Red sable smooth faces will often look just like the red sable long coats at birth. But, smooth faces can change colors differently than long coats and the red sable is a perfect example of that. Most red sable smooth faces that are born looking brown will turn to a beautiful red or mahogany red by the time they are adults.
See examples in our “Color Changes” Gallery.
Black or black and white are not uncommon newborn colors in our breed. But, many of the puppies that are born black or black and white will silver or gray to some extent by adulthood. It is more rare for a black puppy to keep it’s rich, black color as it matures. Often, the Mi-Kis that will stay black instead of silvering or graying have a shiny black appearance as puppies.
Solid cream, white and cream, or white and apricot are fairly common colors in our breed. The puppies that are born with these lighter colors usually experience the least amount of color change. There may be some lightening or sometimes the apricot will lighten and darken with the seasons but the changes are usually much less significant than with the other colors.
Brindle coloring is fairly common in Mi-Kis. Brindle is a pattern of irregular stripes that can look red and black, brown and black, fawn and black, and other color combinations. In long coats, it’s pretty easy to see the brindle pattern during the puppy’s first few weeks of life. It can be very difficult to see the brindle pattern in adult long coats. It’s usually easy to see the brindle pattern in smooth coat puppies and adults. Long coat brindles may lighten and change color and often turn gray. Smooth coat brindles will usually keep their rich, brindle color.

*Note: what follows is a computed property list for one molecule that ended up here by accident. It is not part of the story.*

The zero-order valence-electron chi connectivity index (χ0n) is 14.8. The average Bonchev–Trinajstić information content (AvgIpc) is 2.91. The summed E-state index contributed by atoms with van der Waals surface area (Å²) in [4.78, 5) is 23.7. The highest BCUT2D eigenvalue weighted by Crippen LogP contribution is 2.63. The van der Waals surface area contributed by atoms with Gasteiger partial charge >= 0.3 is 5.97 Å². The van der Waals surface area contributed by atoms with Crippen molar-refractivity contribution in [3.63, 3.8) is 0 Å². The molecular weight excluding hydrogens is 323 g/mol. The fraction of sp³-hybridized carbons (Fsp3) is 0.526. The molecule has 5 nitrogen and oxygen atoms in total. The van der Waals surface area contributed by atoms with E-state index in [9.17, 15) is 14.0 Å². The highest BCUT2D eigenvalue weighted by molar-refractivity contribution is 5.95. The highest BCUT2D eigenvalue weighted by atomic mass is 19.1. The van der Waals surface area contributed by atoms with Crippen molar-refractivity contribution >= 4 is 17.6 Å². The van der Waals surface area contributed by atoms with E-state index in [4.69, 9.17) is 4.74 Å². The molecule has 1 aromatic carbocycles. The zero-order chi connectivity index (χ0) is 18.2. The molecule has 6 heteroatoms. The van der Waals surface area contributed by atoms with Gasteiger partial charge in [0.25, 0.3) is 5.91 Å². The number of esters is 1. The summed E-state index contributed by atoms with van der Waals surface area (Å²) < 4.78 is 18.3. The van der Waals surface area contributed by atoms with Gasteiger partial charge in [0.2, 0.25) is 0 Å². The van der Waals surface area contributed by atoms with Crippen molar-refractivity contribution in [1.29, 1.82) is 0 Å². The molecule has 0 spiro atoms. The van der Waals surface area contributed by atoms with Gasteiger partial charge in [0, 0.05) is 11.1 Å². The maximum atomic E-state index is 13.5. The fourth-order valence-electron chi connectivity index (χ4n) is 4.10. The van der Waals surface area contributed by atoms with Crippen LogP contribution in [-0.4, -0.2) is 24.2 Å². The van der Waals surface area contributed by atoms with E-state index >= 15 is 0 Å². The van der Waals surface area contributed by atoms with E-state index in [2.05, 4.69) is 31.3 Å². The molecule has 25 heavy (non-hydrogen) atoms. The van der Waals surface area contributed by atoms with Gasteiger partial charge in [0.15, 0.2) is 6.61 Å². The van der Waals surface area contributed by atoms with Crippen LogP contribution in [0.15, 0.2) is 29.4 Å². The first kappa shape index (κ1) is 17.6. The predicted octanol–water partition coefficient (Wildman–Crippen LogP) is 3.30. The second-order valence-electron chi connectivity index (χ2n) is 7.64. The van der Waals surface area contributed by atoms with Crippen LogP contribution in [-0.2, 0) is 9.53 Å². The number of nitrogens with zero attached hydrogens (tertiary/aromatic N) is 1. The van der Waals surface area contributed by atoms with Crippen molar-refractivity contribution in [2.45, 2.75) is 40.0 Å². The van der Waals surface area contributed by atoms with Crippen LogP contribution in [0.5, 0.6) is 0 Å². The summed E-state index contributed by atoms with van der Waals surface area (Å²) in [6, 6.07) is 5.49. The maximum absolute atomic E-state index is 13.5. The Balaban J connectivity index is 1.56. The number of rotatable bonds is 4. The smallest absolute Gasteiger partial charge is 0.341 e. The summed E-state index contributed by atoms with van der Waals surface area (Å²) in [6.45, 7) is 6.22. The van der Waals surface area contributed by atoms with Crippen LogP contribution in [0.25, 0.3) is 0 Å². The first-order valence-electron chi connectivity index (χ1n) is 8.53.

Ahh, chocolate! Chocolate Mi-Kis are rare and quite in voque right now.
Chocolate is a recessive trait. A chocolate will have brown eye rims, nose leathers, lips and paw pads. Eye color will not be the usual dark brown but will be hazel, amber or green.
Chocolates come in several variations. A dark chocolate that keeps it’s rich, dark color with only minimal lightening is the most rare and sought after of the chocolates. More often, chocolates will lighten to a toffee or light brown color. There are also chocolate and tans. Then there are the chocolates that don’t look chocolate at all. They have two copies of the chocolate gene but their coat color looks a shade of red or apricot.
When a chocolate silvers, it’s usually a different hue than with the other colors. It’s more of a silvery taupe.
A note about Dilutes. A dilute Mi-Ki is one whose coat color is light. Contrary to what is sometimes said, dilute isn’t a reference to the nose or eye color. For example, a rich chocolate Mi-Ki with amber eyes and brown leathers isn’t a dilute even though it’s eyes and leather colors are light. All chocolates and blues have self colored eyes and leathers. A dilute chocolate has a light chocolate coat color. A dilute red has a light red coat color and so on. The “dilution” gene, also called “blue” or MPLH, is what causes black pigment to fade.